Axis and Allies Revised

The point of a blog is to provide interesting content.  Since I feel I’ve done my share of that over the years (Okay fine a lot of posts were like this: KILLING BEES Squat 45×10, 135×4, etc etc) I’ll be taking time in the upcoming week or two to talk about a hobby that interests no one who reads this blog and probably only about 100 people in the world, most of them who live in Northern Europe.  (I was inspired by you guys who get to talk about making model robots and riding bicycles). I’m pretty sick still so this post will be short. Just wanted to keep my 2-day posting streak alive.

The best board game/board game played on a computer (i’ve never actually even seen the RL game, they stopped making it several years ago) is Axis and Allies Revised.  I play it on software called TripleA.  You can play this version of AA, other versions of the game, and other war games live or via email.  I mostly play by email because i can play my turn in a few minutes, iike while feeding a baby, and don’t have to sit in front of the computer for 2+ hours.

A brief history of the franchise: The original AA, called Classic, is pretty good but among experienced players, it was recognized that it was heavily biased in favor of the Allies (kind of like the real war). To balance it out – and to balance all of the games, players use a bidding system.  Basically it just means that the disadvantaged side gets extra units before the game starts.  An extra tank for Germany, and another boat for Japan or something like that. Another problem with the original is that there’s an optimum strategy to win that more or less requires only buying infantry in huge quantities.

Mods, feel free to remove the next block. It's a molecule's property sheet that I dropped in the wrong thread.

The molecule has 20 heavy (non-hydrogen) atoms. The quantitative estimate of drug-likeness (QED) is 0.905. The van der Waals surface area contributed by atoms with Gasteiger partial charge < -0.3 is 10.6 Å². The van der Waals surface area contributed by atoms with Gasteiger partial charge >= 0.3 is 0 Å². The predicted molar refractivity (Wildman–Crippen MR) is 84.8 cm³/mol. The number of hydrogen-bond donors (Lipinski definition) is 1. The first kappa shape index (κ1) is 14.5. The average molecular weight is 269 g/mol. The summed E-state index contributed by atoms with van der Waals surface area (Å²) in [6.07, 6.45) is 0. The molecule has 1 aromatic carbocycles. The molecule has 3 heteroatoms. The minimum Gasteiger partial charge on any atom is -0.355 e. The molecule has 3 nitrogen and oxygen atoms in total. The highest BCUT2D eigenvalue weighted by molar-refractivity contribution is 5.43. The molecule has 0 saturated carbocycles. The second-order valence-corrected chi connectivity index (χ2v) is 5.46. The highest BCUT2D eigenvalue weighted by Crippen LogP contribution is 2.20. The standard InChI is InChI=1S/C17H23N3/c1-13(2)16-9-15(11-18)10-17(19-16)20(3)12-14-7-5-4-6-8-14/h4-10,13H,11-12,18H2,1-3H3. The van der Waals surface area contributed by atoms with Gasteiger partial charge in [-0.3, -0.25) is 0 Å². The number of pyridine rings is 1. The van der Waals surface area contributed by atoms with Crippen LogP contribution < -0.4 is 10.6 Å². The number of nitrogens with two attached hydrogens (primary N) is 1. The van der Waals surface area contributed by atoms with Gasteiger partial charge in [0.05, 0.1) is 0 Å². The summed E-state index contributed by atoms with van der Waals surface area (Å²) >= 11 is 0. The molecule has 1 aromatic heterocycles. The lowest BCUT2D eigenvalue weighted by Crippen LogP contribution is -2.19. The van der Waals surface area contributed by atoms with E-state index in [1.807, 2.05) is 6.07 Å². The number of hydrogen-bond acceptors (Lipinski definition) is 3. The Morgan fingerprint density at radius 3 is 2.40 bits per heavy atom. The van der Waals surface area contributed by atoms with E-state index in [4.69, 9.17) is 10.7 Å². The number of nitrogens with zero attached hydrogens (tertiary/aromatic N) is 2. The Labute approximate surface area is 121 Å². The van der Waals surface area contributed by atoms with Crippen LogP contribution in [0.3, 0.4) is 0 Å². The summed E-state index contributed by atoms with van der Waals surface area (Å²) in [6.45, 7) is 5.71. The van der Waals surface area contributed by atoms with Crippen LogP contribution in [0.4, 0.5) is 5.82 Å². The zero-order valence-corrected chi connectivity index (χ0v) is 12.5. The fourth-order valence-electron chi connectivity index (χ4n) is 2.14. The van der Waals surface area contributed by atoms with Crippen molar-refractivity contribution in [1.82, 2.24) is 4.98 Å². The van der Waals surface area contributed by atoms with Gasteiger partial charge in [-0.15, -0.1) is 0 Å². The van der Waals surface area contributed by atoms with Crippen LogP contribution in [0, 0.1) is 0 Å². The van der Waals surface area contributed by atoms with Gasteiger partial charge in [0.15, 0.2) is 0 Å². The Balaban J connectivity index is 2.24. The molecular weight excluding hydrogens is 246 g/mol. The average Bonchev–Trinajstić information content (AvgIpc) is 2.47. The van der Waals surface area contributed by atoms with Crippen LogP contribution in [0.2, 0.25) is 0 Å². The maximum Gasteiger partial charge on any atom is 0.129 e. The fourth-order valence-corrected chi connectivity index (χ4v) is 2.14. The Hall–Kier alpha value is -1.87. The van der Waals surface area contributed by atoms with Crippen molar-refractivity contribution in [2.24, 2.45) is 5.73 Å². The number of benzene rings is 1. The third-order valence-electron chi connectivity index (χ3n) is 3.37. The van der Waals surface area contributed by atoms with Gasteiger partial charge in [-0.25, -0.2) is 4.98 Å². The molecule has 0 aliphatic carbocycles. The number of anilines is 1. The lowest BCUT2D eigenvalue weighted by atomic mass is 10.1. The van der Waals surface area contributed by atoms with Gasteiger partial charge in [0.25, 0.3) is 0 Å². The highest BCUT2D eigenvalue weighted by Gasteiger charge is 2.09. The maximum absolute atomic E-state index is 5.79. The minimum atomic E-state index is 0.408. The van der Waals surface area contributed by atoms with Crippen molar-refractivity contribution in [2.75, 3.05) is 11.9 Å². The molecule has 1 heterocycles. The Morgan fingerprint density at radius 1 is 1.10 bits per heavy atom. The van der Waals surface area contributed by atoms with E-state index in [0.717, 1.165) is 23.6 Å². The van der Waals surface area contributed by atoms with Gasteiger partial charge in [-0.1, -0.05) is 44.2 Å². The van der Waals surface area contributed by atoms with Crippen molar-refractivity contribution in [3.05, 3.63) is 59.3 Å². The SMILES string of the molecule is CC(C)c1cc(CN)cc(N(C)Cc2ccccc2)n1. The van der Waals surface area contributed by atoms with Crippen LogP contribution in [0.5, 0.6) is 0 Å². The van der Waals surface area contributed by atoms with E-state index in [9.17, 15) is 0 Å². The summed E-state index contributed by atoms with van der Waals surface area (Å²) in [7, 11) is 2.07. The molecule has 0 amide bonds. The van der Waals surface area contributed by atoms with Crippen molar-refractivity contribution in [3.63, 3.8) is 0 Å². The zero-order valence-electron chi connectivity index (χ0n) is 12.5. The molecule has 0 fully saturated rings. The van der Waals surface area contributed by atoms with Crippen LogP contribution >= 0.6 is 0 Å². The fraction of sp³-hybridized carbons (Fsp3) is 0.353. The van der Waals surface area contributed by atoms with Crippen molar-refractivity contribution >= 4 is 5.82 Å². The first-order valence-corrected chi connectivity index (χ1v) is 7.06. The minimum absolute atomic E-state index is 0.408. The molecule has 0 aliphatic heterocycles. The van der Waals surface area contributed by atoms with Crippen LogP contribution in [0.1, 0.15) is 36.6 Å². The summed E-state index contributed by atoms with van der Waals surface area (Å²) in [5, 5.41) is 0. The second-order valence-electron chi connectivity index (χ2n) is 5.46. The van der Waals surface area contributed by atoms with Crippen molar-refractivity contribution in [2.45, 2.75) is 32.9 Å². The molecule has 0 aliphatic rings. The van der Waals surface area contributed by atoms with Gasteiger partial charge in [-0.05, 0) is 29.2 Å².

Revised was next, i think it came out in 2004 or so.  Then in about 2010 they replaced it with AA 1942.  Actually there are now 3 versions of AA: 1941, which is a beginner’s version (it’s still pretty complicated but Rex can play it and it’s fairly short), 1942, and 1940 Global.  Global is really two games AA Europe and AA Pacific, you spend about 85 dollars on each one, then put the boards together and it’s insanely complex.  Here’s an analogy:  1941 = checkers, Revised = chess, 1940 = 3dimensional chess with thousands of pieces.  1942 = chess but they changed a few of the rules and for some reason people online almost never play it but at any given time there’s probably 5 global and 3 revised games going on

Revised is a semi-accurate replica of WW2. Notably, there will be constant push back and forth across the German/Russian lines, control of Africa and the Middle East is key, the US needs a couple of turns to get into the fight but then they can bring a lot of manpower and equipment, the invasion of Britain by Germany is possible but extremely unlikely.  There are some key deviations from reality however.  It’s typically in the best interest of Japan (and feasible) to build a lot of tanks in mainland Asia, and drive them towards Moscow. And it’s usually in the best interest of the US to completely ignore Japan so there tends not to be any fighting at all in the Pacific.  Finally, of course, since it is a game, there are no civilians or politics to consider. In most games,Japan conquers Hawaii, India, and Australia, and it’s not only expected, the Allies will pull troops out of those places to use them elsewhere if possible.

Remember Pearl Harbor!

…Actually we’re gonna forget it.  We just evacuated Hawaii.

Time for bed, will ramble on more about this tomorrow.

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